Comet assay as a reliable tool to enhance knowledge about antioxidant potential in natural matrices Conference Paper uri icon


  • Evaluating the antioxidant activity in natural matrices has been among our primary research challenges (1 ). However, most of the established methodologies still have significant limitations and interferences, especially in examining whether antioxidant activity is actually translated from in vi1ro to in vivo systems. Furthermore, several antioxidant in vitro assays still pose difficulties when comparing results between different procedures and researchers; in fact, there is not a unique method that can provide unequivocal results {2). In alternative, we have also used cell culture, which might represent a closer approach to in vivo systems, but this methodology presents also operational problems: cells adapt to the imposed oxidative stress {changing their properties). some cells suffer mutation, while others segregate antioxidant compounds {like pyruvate) and antioxidants are unstable in cell culture media and may generate one or more pro-oxidants or react with components of cell culture media. In addition, the fluctuating 02 levels in cell culture media have very different antioxidant compositions from in vivo extracellular fluids (3). In vivo assays could represent a way to overcome these difficulties, but, despite some developments, electron spin resonance methods to detect free radicals in humans, immuno spin-trapping and hydroxylation of aromatic compounds as a method to detect hydroxyl radicals , have proven to be difficult {3). Moreover, the number of reports identifying new potential antioxidant compounds grows rapidly, demanding their fast and reliable evaluation. In contrast, from the available literature, it is possible to conclude that there have been major advances to accurately measure end products of oxidative damage to proteins, lipids, and DNA. Comet assay, in particular, might represent a suitable solution due to its sensitiveness for detecting low levels of DNA damage, small number of cells and low amount of the test substance, low cost, ease of application and flexibility. In addition, a high potential research field is focused on the link between antioxidants and DNA repair, this being an indirect mechanism to confront oxidative stress {4). Therefore, Comet assay comprises a valuable complementary tool for our research on antioxidant activity.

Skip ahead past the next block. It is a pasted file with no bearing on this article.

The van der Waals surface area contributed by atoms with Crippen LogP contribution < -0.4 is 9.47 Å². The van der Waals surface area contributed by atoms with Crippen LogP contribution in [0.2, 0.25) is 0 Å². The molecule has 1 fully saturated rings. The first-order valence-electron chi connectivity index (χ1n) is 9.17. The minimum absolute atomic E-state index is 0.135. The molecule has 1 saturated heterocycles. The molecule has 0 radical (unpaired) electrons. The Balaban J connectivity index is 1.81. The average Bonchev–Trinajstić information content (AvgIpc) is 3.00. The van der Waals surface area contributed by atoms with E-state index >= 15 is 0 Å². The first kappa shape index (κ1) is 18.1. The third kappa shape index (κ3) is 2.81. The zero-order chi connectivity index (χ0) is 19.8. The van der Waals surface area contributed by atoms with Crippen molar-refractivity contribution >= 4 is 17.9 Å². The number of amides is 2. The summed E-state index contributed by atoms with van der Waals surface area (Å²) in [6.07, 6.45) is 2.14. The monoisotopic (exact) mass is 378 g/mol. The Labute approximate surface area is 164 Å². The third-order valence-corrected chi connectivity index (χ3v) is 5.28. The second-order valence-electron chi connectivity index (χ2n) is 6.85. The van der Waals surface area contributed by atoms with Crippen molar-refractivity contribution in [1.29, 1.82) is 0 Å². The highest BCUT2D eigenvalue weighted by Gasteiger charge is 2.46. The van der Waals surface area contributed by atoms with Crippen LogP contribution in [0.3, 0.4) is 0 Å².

publication date

  • January 1, 2013